UNIFA Medical School Enters its Second Semester
The second semester of Medical School at UNIFA began on January 9. After three months of intensive Spanish language training, core first year medical school courses began: anatomy, embriology, histology, medical ethics, physiology and bio-chemistry. Haitian doctors Francis St. Hubert, Pierre Gaetjeans and Lantz Etienne joined their Cuban counterparts on the UNIFA medical faculty. Newly purchased laboratory equipment – microscopes, prepared slides and anatomical models, also arrived mid-semester as teaching supplements for the first year curriculum. The 126 students, initially divided into 4 sections for were put into two, groups, Group A and B. Students continue their study of Spanish in the mornings, while the core Medical School courses are taught in the afternoon. An English course has been added, to provide proficiency at a time where English is increasingly gaining ground in Haiti; and a French writing class (two class hours a week) devoted to strengthening writing skills has also been added.
Students are in class from 7:30 to 5:00, five days a week. Newly installed internet access will broaden research capacities and the availability of online teaching material.
Visiting Professorships: Partnership with Physicians for Haiti
Since its founding in 2001, one of UNIFA’s goals was to open its doors to ideas and teachings beyond Haiti through hosting international lecturers. That is why 22 professors’ residences were constructed less than a 10 minute walk from the main classrooms and administration building, and in close proximity to the student dorms. In early December 2011, Dr. Aristide met with six members of Physicians for Haiti, a Boston-based health organization, to explore the possibility of a partnership that could begin to bring visiting professors and lecturers to UNIFA on a rotating basis. The founding members of the group understood that the long term solution to Haiti’s health crisis – worsened by the earthquake – lay in training more Haitian health care professionals. They committed to focusing their skills and energy on medical education in Haiti on the principles of “partnership, bidirectional education and health equity.” On January 19, 2012, a memorandum of understanding was signed to implement a partnership for medical education between UNIFA and Physicians for Haiti. One of the key terms of this agreement is a commitment by the organization to create a pool of visiting instructors who will teach medical students at UNIFA. During their stay, these visitors will be hosted by UNIFA. The teaching program will be monitored and evaluated by both institutions. In addition, the agreement signed provides that the two institutions will collaborate on research projects.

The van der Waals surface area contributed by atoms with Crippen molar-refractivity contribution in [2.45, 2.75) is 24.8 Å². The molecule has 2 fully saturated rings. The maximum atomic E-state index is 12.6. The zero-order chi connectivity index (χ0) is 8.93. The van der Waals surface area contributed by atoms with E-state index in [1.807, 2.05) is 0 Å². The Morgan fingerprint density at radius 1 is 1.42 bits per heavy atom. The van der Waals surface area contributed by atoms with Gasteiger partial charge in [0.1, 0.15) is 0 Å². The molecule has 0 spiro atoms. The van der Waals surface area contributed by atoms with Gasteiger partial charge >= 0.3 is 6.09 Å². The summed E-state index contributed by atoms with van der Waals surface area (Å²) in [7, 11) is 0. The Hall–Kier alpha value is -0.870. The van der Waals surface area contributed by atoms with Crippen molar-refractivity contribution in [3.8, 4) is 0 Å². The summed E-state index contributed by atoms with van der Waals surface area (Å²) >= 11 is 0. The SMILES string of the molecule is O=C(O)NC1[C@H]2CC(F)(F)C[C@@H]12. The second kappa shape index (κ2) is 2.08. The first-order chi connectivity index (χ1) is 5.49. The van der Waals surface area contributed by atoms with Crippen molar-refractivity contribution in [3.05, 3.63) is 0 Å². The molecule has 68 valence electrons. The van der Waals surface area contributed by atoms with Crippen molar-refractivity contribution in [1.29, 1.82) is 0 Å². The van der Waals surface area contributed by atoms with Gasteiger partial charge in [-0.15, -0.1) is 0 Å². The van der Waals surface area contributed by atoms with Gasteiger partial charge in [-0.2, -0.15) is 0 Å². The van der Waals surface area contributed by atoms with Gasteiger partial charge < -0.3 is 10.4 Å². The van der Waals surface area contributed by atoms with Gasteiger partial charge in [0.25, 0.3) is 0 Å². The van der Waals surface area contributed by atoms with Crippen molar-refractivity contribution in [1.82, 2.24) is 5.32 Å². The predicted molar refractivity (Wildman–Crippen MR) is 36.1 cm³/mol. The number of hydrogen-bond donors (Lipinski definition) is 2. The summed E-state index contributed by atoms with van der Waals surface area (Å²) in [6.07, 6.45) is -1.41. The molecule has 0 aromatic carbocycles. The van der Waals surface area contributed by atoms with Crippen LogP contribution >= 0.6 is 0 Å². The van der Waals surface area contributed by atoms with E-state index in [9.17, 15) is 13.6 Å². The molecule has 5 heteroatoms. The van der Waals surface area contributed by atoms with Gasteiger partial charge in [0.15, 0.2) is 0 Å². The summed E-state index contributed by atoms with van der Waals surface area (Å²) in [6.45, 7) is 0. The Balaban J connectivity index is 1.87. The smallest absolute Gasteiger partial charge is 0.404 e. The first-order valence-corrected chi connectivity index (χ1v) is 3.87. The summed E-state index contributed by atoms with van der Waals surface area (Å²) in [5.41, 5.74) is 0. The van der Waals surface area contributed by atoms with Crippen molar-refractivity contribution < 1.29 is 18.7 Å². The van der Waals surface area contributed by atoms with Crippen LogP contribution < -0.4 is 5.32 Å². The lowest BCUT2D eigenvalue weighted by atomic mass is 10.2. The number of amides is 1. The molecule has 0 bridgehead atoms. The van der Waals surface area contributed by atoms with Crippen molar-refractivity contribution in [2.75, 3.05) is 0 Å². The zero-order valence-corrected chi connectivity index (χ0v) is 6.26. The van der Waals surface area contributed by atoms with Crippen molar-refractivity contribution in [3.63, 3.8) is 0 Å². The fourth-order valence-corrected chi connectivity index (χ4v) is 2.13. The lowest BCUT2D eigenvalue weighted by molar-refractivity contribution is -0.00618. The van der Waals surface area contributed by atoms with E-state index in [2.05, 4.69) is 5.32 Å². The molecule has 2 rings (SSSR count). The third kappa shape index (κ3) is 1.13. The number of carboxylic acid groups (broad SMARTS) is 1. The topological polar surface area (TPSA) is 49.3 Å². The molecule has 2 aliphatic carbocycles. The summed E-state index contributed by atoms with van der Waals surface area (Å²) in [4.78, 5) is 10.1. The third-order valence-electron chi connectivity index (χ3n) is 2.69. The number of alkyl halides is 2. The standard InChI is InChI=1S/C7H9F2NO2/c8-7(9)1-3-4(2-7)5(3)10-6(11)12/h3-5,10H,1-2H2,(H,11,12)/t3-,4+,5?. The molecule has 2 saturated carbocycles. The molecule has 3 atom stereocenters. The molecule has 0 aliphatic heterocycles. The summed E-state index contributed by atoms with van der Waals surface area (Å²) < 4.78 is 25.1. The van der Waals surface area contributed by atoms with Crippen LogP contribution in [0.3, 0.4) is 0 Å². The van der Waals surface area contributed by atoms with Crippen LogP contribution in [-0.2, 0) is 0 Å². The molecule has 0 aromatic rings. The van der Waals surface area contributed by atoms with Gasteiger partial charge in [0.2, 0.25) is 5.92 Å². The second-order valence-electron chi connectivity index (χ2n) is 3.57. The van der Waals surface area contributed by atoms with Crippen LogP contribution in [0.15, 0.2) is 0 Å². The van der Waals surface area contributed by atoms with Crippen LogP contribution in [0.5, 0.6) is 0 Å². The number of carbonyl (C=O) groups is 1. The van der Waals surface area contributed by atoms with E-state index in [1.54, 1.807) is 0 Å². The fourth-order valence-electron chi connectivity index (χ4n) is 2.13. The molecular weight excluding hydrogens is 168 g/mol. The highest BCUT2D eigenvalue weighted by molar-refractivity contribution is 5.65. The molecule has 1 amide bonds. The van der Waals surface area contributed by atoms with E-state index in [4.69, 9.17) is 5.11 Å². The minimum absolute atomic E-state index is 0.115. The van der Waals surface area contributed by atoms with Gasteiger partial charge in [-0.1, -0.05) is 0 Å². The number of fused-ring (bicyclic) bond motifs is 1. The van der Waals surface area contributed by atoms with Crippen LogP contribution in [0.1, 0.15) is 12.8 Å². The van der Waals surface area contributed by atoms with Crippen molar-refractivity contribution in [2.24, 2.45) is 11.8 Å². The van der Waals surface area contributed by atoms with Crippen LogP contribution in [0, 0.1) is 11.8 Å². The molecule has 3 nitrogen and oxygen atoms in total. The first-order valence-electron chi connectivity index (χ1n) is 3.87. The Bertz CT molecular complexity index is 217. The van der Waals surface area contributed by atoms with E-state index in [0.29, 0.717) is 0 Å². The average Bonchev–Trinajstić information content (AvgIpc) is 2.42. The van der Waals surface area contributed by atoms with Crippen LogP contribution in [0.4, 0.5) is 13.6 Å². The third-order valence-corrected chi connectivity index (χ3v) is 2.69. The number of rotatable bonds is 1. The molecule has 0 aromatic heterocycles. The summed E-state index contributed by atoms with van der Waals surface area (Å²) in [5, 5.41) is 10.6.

Dr. Lopa Basu, the first visiting instructor recruited by Physicians for Haiti arrived in March. She holds a masters degree in public health and is currently in the medical residency program at Johns Hopkins University. Prior to that, she was a research associate at the Johns Hopkins Center for Public Health & Human Rights. Dr. Basu taught the first half of a two week class (20 class hours) titled: Introduction to public health and social determinants of health. During the second week, she was joined by Dr. Ruben Frescas, who also holds a masters degree in public health and was a teaching assistant at Loyola University School of Medicine. The focus of Dr. Frescas’ lectures was the social determinants of health.
Dr. Lopa and Dr. Frescas spent their two weeks as visiting lecturers at UNIFA in one of the eight newly renovated professors’ residences on campus. The 22 residences are individual bungalows with a kitchen, living space and 2 to 3 bedrooms. The residences, like the dorms, were once occupied by victims of the January 20, 2010 earthquake seeking shelter. From July to September UNIFA worked with the families in the professors’ residence, the local magistrate’s office and various international groups to help these individuals relocate. Renovations started in December 2011. Cuban instructors and an attendant reside in five of the other buildings.
The long days on campus (7:30-5:00) necessitated offering students, faculty and staff food services at an affordable price. Space was identified for a cafeteria and estimates received on the cost of equipment and construction. However, UNIFA was not financially prepared for this expense. Evelyn Perrard, UNIFA secretary general and former director of the country’s national school lunch program could not wait. With a small staff of two cooks, 2 assistants, four servers and someone at the cash register. Mme Perrard set up a breakfast and lunch program capable of serving the entire UNIFA community. Balanced meals that include a fresh fruit, a vegetable and as much local produce as possible, are prepared in one facility and carried to the auditorium where chairs and tables are set up to temporarily serve as a cafeteria. Breakfast costs 20 gourdes (about .50 USD), lunch 60 gourdes (1.42 USD); or both meals for a discounted 75 gourdes (1.78 USD).
By June the Medical School at UNIFA will have completed its first full academic year in since the coup of 2004 and the earthquake of 2010. It has taken tremendous hard work and persistence on behalf of all the students, staff and faculty to begin once more under very difficult circumstance and with limited resources. We would like once more to thank Partners in Health and the Haiti Emergency Relief Fund for their financial support. Students fees fund a portion of UNIFA’s budget, but we count on supporters internationally to fill in the rest. If you would like to support UNIFA you can make a tax deductible donation via the Partnership for Education, Democracy and Health in Haiti. Donations can be sent to: Partnership for Education, Democracy and Health in Haiti, PO Box 490271, Key Biscayne, Florida 33149.